but was told at the skeet range that these guns although very well built have a very short service life and should be used for hunting not skeet shooting where a large number of thousands of rounds will be fired.


That's really a silly statement. Late April Fool's joke or something?

Considering all the wins in the 1920s at live-bird including winning the "1921 Grand Prix de Monte Carlo," a world trap record with an A-5 set at the 1924 Olympics. National Skeet Championships were won by Robert Stack (of Untouchables fame) in the 1930s with a Model 11.

It is too far too many live bird shoot wins, Olympic records, and National Skeet Championships too late for the goof at the club to come up with a theory that now they shouldn't be used for skeet.

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 Post subject: Re: Durability of Browning A5 sweet 16 ga.
PostPosted: Wed Apr 13, 2011 9:35 pm 
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Randy; Wouldn't you think the "goof" at the club was advising about comparisons to today's guns rather than the guns of the 1920s or the 1924 Olympics?.....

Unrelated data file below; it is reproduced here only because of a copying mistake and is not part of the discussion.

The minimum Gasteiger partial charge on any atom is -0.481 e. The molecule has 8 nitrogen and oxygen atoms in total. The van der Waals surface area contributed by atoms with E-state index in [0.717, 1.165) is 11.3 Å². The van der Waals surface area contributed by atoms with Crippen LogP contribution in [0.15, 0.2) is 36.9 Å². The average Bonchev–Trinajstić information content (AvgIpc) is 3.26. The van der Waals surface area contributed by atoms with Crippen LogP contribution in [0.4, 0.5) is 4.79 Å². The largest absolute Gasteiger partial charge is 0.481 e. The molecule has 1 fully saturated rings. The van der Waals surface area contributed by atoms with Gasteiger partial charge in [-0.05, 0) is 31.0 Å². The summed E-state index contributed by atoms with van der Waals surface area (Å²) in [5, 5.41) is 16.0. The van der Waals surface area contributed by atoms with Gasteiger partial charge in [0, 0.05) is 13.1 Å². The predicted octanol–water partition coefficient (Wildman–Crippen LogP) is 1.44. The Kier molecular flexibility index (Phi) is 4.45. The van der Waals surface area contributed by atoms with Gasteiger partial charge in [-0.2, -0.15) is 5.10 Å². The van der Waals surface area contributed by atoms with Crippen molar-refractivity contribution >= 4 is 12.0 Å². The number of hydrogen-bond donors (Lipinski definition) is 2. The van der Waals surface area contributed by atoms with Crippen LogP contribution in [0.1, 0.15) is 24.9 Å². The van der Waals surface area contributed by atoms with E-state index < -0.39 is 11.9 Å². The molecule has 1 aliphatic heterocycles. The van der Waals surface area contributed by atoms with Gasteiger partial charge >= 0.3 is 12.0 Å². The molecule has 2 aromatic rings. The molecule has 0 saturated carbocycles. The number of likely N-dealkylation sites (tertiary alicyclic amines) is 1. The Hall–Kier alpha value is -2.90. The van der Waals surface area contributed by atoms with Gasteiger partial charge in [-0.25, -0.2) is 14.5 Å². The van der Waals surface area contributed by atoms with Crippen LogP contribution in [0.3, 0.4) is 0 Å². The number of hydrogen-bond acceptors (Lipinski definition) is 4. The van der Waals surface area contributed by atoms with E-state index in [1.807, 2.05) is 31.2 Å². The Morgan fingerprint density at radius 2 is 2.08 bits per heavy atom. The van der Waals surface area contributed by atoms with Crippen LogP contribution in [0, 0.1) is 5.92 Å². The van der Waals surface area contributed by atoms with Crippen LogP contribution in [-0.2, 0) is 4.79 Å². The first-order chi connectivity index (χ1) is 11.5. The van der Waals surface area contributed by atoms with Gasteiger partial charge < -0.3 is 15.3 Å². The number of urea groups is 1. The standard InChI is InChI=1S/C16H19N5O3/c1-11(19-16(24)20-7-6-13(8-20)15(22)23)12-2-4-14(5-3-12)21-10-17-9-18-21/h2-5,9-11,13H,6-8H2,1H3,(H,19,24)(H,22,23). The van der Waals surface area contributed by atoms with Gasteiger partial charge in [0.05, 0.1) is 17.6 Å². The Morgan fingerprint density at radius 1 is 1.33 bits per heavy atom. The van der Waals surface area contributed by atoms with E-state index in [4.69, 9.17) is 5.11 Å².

The goof advised that they don't last as well....not that they didn't work..... Art

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 Post subject: Re: Durability of Browning A5 sweet 16 ga.
PostPosted: Wed Apr 13, 2011 10:01 pm 
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No, I'm just reading what was written: "a very short service life and should be used for hunting not skeet shooting."

There's just no basis for any theory of short service life, much less a very short service life. Nor is there any basis for the idea of the "tracks" wearing. You have wings and guides in Beretta 303 / 390s, steel bolt cycling back and forth in a soft aluminum receiver. They run for a very long time as well, but an A-5 has essentially an indefinite life. You can give them new friction pieces every 30,000 shots or so. The stainless steel magazine tube is replaceable as well, though I've never heard of anyone actually wearing one out.